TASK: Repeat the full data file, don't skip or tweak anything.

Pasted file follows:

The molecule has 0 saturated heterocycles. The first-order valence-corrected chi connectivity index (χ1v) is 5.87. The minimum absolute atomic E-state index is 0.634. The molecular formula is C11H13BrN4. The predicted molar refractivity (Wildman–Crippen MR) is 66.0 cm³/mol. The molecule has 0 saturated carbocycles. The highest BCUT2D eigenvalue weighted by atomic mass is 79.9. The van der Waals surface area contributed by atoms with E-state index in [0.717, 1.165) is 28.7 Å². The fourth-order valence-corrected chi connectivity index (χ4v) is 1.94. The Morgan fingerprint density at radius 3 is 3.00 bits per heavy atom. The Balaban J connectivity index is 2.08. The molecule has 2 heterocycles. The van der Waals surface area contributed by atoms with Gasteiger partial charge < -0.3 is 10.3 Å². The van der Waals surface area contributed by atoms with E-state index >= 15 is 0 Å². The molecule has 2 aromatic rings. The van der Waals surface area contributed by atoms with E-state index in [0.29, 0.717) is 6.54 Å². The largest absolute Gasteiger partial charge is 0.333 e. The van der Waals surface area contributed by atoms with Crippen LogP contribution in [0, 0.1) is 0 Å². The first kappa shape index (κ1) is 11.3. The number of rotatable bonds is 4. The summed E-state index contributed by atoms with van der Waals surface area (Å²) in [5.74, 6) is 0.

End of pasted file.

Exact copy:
The molecule has 0 saturated heterocycles. The first-order valence-corrected chi connectivity index (χ1v) is 5.87. The minimum absolute atomic E-state index is 0.634. The molecular formula is C11H13BrN4. The predicted molar refractivity (Wildman–Crippen MR) is 66.0 cm³/mol. The molecule has 0 saturated carbocycles. The highest BCUT2D eigenvalue weighted by atomic mass is 79.9. The van der Waals surface area contributed by atoms with E-state index in [0.717, 1.165) is 28.7 Å². The fourth-order valence-corrected chi connectivity index (χ4v) is 1.94. The Morgan fingerprint density at radius 3 is 3.00 bits per heavy atom. The Balaban J connectivity index is 2.08. The molecule has 2 heterocycles. The van der Waals surface area contributed by atoms with Gasteiger partial charge < -0.3 is 10.3 Å². The van der Waals surface area contributed by atoms with E-state index >= 15 is 0 Å². The molecule has 2 aromatic rings. The van der Waals surface area contributed by atoms with E-state index in [0.29, 0.717) is 6.54 Å². The largest absolute Gasteiger partial charge is 0.333 e. The van der Waals surface area contributed by atoms with Crippen LogP contribution in [0, 0.1) is 0 Å². The first kappa shape index (κ1) is 11.3. The number of rotatable bonds is 4. The summed E-state index contributed by atoms with van der Waals surface area (Å²) in [5.74, 6) is 0.